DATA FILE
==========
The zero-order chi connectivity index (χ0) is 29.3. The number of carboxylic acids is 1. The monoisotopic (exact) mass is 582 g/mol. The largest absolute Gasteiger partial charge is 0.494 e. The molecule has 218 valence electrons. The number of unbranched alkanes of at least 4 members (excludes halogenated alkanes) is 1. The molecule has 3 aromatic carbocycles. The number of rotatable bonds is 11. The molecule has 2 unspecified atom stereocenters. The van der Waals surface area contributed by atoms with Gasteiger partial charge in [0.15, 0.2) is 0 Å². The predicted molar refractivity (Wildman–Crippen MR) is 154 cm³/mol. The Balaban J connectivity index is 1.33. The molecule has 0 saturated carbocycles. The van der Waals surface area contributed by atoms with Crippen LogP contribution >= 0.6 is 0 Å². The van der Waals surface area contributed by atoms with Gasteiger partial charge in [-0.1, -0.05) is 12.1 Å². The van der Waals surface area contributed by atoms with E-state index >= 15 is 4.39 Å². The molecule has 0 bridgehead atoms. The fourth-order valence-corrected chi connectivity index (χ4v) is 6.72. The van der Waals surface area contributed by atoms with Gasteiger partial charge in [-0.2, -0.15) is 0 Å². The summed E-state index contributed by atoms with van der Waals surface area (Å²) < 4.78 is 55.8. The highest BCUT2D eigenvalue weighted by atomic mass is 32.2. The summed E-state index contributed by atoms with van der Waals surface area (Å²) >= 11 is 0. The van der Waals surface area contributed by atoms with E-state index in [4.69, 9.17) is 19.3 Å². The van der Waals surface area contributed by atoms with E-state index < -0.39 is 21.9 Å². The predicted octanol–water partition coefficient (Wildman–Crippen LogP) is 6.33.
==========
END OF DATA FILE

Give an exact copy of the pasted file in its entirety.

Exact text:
The zero-order chi connectivity index (χ0) is 29.3. The number of carboxylic acids is 1. The monoisotopic (exact) mass is 582 g/mol. The largest absolute Gasteiger partial charge is 0.494 e. The molecule has 218 valence electrons. The number of unbranched alkanes of at least 4 members (excludes halogenated alkanes) is 1. The molecule has 3 aromatic carbocycles. The number of rotatable bonds is 11. The molecule has 2 unspecified atom stereocenters. The van der Waals surface area contributed by atoms with Gasteiger partial charge in [0.15, 0.2) is 0 Å². The predicted molar refractivity (Wildman–Crippen MR) is 154 cm³/mol. The Balaban J connectivity index is 1.33. The molecule has 0 saturated carbocycles. The van der Waals surface area contributed by atoms with Crippen LogP contribution >= 0.6 is 0 Å². The van der Waals surface area contributed by atoms with Gasteiger partial charge in [-0.1, -0.05) is 12.1 Å². The van der Waals surface area contributed by atoms with E-state index >= 15 is 4.39 Å². The molecule has 0 bridgehead atoms. The fourth-order valence-corrected chi connectivity index (χ4v) is 6.72. The van der Waals surface area contributed by atoms with Gasteiger partial charge in [-0.2, -0.15) is 0 Å². The summed E-state index contributed by atoms with van der Waals surface area (Å²) < 4.78 is 55.8. The highest BCUT2D eigenvalue weighted by atomic mass is 32.2. The summed E-state index contributed by atoms with van der Waals surface area (Å²) >= 11 is 0. The van der Waals surface area contributed by atoms with E-state index in [4.69, 9.17) is 19.3 Å². The van der Waals surface area contributed by atoms with E-state index < -0.39 is 21.9 Å². The predicted octanol–water partition coefficient (Wildman–Crippen LogP) is 6.33.